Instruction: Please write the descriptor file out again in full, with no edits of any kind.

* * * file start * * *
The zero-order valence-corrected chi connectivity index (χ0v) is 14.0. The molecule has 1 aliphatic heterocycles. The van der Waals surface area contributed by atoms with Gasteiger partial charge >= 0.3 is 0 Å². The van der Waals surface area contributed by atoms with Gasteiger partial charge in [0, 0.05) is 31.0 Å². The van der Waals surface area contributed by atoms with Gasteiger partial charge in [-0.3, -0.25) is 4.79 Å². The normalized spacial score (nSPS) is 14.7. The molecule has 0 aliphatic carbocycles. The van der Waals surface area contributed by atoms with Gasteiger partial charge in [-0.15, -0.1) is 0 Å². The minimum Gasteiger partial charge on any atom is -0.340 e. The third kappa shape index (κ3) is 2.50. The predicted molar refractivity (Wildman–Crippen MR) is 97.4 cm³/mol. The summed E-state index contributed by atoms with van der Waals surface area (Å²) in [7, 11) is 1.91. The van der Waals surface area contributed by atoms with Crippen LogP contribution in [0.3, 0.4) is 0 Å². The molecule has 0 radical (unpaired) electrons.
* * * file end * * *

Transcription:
The zero-order valence-corrected chi connectivity index (χ0v) is 14.0. The molecule has 1 aliphatic heterocycles. The van der Waals surface area contributed by atoms with Gasteiger partial charge >= 0.3 is 0 Å². The van der Waals surface area contributed by atoms with Gasteiger partial charge in [0, 0.05) is 31.0 Å². The van der Waals surface area contributed by atoms with Gasteiger partial charge in [-0.3, -0.25) is 4.79 Å². The normalized spacial score (nSPS) is 14.7. The molecule has 0 aliphatic carbocycles. The van der Waals surface area contributed by atoms with Gasteiger partial charge in [-0.15, -0.1) is 0 Å². The minimum Gasteiger partial charge on any atom is -0.340 e. The third kappa shape index (κ3) is 2.50. The predicted molar refractivity (Wildman–Crippen MR) is 97.4 cm³/mol. The summed E-state index contributed by atoms with van der Waals surface area (Å²) in [7, 11) is 1.91. The van der Waals surface area contributed by atoms with Crippen LogP contribution in [0.3, 0.4) is 0 Å². The molecule has 0 radical (unpaired) electrons.